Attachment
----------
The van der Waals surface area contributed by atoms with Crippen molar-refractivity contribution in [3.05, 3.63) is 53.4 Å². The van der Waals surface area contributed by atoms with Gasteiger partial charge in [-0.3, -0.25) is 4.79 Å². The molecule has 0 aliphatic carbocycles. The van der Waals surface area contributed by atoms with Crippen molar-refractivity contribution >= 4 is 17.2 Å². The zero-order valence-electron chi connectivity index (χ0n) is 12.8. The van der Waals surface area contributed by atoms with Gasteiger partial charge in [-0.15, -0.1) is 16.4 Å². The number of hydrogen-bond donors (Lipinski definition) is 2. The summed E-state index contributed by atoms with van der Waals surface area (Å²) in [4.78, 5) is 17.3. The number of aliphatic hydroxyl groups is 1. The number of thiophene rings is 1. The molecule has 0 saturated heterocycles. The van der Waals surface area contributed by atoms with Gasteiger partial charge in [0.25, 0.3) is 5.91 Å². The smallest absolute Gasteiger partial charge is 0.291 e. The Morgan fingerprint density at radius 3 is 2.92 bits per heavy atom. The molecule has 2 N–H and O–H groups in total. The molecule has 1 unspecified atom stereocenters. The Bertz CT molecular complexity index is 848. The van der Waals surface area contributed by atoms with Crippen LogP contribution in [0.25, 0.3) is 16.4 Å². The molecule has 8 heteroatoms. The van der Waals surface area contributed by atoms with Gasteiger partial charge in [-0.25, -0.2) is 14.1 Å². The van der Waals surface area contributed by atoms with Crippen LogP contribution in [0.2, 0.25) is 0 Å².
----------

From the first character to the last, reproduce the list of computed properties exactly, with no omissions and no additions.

The van der Waals surface area contributed by atoms with Crippen molar-refractivity contribution in [3.05, 3.63) is 53.4 Å². The van der Waals surface area contributed by atoms with Gasteiger partial charge in [-0.3, -0.25) is 4.79 Å². The molecule has 0 aliphatic carbocycles. The van der Waals surface area contributed by atoms with Crippen molar-refractivity contribution >= 4 is 17.2 Å². The zero-order valence-electron chi connectivity index (χ0n) is 12.8. The van der Waals surface area contributed by atoms with Gasteiger partial charge in [-0.15, -0.1) is 16.4 Å². The number of hydrogen-bond donors (Lipinski definition) is 2. The summed E-state index contributed by atoms with van der Waals surface area (Å²) in [4.78, 5) is 17.3. The number of aliphatic hydroxyl groups is 1. The number of thiophene rings is 1. The molecule has 0 saturated heterocycles. The van der Waals surface area contributed by atoms with Gasteiger partial charge in [0.25, 0.3) is 5.91 Å². The smallest absolute Gasteiger partial charge is 0.291 e. The Morgan fingerprint density at radius 3 is 2.92 bits per heavy atom. The molecule has 2 N–H and O–H groups in total. The molecule has 1 unspecified atom stereocenters. The Bertz CT molecular complexity index is 848. The van der Waals surface area contributed by atoms with Crippen LogP contribution in [0.25, 0.3) is 16.4 Å². The molecule has 8 heteroatoms. The van der Waals surface area contributed by atoms with Gasteiger partial charge in [-0.25, -0.2) is 14.1 Å². The van der Waals surface area contributed by atoms with Crippen LogP contribution in [0.2, 0.25) is 0 Å².